One of Paul Niedermeyer’s most prized Curbside finds in The Land That Rust Forgot (aka Eugene, Oregon) was an Isuzu I-Mark diesel. He first covered it in 2014, following up his piece in 2015 to advise us the car was still running. And it’s not much of a gamble to say that, a year later, that trusty, reliable Isuzu is probably still clattering around Eugene. Paul pondered how many of these cars could still be running (well, ambling) around as daily drivers. The answer is: at least two.
It’s not a coupe like Paul’s I-Mark mark, as Australia lost that bodystyle in 1978. It also wears Holden badges rather than Isuzu ones and was assembled in Australia, but otherwise it’s the same car right down to that “power”-plant under the hood. The naturally-aspirated 1.8 four-cylinder Isuzu diesel produced a mere 51 hp and 72 ft-lbs of torque.
While many Geminis of this era have been tricked out, ridden hard and used up, this diesel seems to have enjoyed a much more placid life befitting its leisurely demeanor. Holden made the diesel available only in the top-spec SL/X sedan and, thankfully, with only a five-speed manual transmission available. The oiler also commanded a sizeable $1,000 premium over the regular 1.6 petrol mill. The Gemini (and I-Mark) had been restyled for 1979 and, in sedan form, it strongly resembled the new Holden Commodore; wagons used carryover sheetmetal aft of the A-pillar. The diesel engine was a new mill developed by Isuzu and first launched in other markets in 1980. The T-Car platform was ageing, however, having first launched in 1973; it would live into the mid-1980s in most markets and, astonishingly, lasted until as late as 1998 in Colombia.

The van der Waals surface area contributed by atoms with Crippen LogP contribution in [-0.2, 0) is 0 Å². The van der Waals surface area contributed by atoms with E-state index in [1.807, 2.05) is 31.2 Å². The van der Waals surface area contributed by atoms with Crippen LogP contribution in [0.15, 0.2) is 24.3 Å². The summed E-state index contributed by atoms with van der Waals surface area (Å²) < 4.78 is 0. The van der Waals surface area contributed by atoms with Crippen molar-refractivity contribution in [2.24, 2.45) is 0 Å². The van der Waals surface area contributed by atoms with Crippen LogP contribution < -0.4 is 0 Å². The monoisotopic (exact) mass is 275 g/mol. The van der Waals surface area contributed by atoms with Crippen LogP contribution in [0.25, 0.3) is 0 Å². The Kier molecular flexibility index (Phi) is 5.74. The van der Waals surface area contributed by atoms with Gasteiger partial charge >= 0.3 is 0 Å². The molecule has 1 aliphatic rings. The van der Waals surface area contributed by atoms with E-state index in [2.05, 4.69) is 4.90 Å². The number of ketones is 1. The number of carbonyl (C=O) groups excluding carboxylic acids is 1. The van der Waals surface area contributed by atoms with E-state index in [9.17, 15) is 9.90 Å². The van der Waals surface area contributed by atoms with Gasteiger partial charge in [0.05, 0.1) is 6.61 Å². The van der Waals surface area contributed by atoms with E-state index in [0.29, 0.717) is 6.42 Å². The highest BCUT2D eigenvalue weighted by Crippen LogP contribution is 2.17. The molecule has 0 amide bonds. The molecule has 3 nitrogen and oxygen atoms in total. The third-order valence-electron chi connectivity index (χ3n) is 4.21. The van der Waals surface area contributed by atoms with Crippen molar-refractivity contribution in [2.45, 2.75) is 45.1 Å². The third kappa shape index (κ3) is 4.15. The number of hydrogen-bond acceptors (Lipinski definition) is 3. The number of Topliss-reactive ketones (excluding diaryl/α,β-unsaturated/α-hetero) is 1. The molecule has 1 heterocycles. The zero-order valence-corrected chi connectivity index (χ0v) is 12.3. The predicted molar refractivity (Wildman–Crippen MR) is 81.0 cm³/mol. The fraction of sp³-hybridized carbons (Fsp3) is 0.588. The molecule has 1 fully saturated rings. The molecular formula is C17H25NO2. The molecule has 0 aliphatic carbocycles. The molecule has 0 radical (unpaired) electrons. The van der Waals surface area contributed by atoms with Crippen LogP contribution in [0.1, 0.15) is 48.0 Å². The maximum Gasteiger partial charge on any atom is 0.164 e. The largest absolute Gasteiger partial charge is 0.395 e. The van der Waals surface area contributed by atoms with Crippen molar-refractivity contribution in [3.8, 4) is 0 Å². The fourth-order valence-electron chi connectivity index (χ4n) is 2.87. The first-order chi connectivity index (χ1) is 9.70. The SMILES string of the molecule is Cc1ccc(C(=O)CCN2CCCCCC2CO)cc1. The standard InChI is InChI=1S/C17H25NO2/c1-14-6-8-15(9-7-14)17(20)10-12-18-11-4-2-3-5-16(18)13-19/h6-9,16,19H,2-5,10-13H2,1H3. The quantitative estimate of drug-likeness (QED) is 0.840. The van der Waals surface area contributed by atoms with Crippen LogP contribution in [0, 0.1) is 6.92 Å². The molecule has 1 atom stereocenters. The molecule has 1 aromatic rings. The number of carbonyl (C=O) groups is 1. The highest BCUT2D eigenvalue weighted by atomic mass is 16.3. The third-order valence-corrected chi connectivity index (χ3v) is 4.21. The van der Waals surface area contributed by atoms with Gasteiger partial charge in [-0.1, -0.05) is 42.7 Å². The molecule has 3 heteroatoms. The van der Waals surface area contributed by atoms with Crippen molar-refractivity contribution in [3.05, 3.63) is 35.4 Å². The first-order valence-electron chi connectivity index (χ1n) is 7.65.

The Gemini was an enduring sales success for Holden and thousands left the old Acacia Ridge factory on Brisbane’s southside each year. The diesel was only a niche player however, given it was limited to one transmission, one body style and one trim level. The diesel was restricted to the SL/X because the engine was imported from Japan and Holden still had to reach an 85% local content figure. Although a small seller, the diesel’s buyers were loyal: a resident of Kenmore, around half an hour from the old Gemini factory, reached a million kilometres in his 1984 Gemini diesel (link here) and claims his trusty diesel has only broken down once. Another owner says he regularly gets between 5-6 l/100km (42-45 mpg), which must make that agonizingly slow acceleration somewhat worthwhile; Popular Science recorded a 0-60 time of 25 seconds, on par with other diesels of the era but absolutely tepid by modern standards. For comparison’s sake, the 1.6 petrol achieved around 9-10 l/100km (23-26 mpg) and produced 67 hp and 81 ft-lbs. Despite slow sales, Holden offered the diesel until the end of the RWD Gemini’s run in 1985.
Geminis of all different stripes are becoming an increasingly rare sight on Australian roads so spying one of the rarest Geminis at my local shopping mall was as much of a delight to me as Paul’s I-Mark spotting was for him. Now, has anyone else spotted one of these?